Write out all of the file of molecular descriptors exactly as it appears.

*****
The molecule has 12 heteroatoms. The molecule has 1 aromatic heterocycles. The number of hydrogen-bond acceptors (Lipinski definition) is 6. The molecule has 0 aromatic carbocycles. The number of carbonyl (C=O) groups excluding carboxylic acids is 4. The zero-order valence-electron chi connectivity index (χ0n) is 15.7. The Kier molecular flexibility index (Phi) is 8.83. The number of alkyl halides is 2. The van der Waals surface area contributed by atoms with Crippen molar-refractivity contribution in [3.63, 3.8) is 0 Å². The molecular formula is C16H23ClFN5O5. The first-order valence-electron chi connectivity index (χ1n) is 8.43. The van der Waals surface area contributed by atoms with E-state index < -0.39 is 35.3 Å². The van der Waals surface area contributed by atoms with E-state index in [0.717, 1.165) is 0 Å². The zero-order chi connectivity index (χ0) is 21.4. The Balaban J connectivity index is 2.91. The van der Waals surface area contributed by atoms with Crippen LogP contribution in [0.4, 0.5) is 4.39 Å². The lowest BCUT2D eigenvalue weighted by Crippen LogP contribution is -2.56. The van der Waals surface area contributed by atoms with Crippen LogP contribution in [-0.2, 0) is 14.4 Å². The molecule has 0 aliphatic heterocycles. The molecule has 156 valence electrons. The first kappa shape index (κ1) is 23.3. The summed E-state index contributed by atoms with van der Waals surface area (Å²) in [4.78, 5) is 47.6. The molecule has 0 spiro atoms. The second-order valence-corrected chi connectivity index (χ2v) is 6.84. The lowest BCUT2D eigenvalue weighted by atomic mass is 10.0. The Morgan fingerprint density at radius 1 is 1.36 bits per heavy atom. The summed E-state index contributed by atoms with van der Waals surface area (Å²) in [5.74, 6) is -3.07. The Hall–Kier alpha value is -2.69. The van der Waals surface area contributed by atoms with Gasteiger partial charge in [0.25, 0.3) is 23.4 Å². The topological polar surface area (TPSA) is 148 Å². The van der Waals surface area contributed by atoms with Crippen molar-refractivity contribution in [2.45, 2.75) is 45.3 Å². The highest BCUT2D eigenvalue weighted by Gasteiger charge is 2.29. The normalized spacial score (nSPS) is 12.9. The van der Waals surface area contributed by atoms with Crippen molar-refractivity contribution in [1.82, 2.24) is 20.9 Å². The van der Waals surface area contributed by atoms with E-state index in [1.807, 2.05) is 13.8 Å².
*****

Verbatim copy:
The molecule has 12 heteroatoms. The molecule has 1 aromatic heterocycles. The number of hydrogen-bond acceptors (Lipinski definition) is 6. The molecule has 0 aromatic carbocycles. The number of carbonyl (C=O) groups excluding carboxylic acids is 4. The zero-order valence-electron chi connectivity index (χ0n) is 15.7. The Kier molecular flexibility index (Phi) is 8.83. The number of alkyl halides is 2. The van der Waals surface area contributed by atoms with Crippen molar-refractivity contribution in [3.63, 3.8) is 0 Å². The molecular formula is C16H23ClFN5O5. The first-order valence-electron chi connectivity index (χ1n) is 8.43. The van der Waals surface area contributed by atoms with E-state index < -0.39 is 35.3 Å². The van der Waals surface area contributed by atoms with E-state index in [0.717, 1.165) is 0 Å². The zero-order chi connectivity index (χ0) is 21.4. The Balaban J connectivity index is 2.91. The van der Waals surface area contributed by atoms with Crippen LogP contribution in [0.4, 0.5) is 4.39 Å². The lowest BCUT2D eigenvalue weighted by Crippen LogP contribution is -2.56. The van der Waals surface area contributed by atoms with Crippen LogP contribution in [-0.2, 0) is 14.4 Å². The molecule has 0 aliphatic heterocycles. The molecule has 156 valence electrons. The first kappa shape index (κ1) is 23.3. The summed E-state index contributed by atoms with van der Waals surface area (Å²) in [4.78, 5) is 47.6. The molecule has 0 spiro atoms. The second-order valence-corrected chi connectivity index (χ2v) is 6.84. The lowest BCUT2D eigenvalue weighted by atomic mass is 10.0. The Morgan fingerprint density at radius 1 is 1.36 bits per heavy atom. The summed E-state index contributed by atoms with van der Waals surface area (Å²) in [5.74, 6) is -3.07. The Hall–Kier alpha value is -2.69. The van der Waals surface area contributed by atoms with Gasteiger partial charge in [0.25, 0.3) is 23.4 Å². The topological polar surface area (TPSA) is 148 Å². The van der Waals surface area contributed by atoms with Crippen molar-refractivity contribution in [2.45, 2.75) is 45.3 Å². The highest BCUT2D eigenvalue weighted by Gasteiger charge is 2.29. The normalized spacial score (nSPS) is 12.9. The van der Waals surface area contributed by atoms with Crippen molar-refractivity contribution in [1.82, 2.24) is 20.9 Å². The van der Waals surface area contributed by atoms with E-state index in [1.807, 2.05) is 13.8 Å².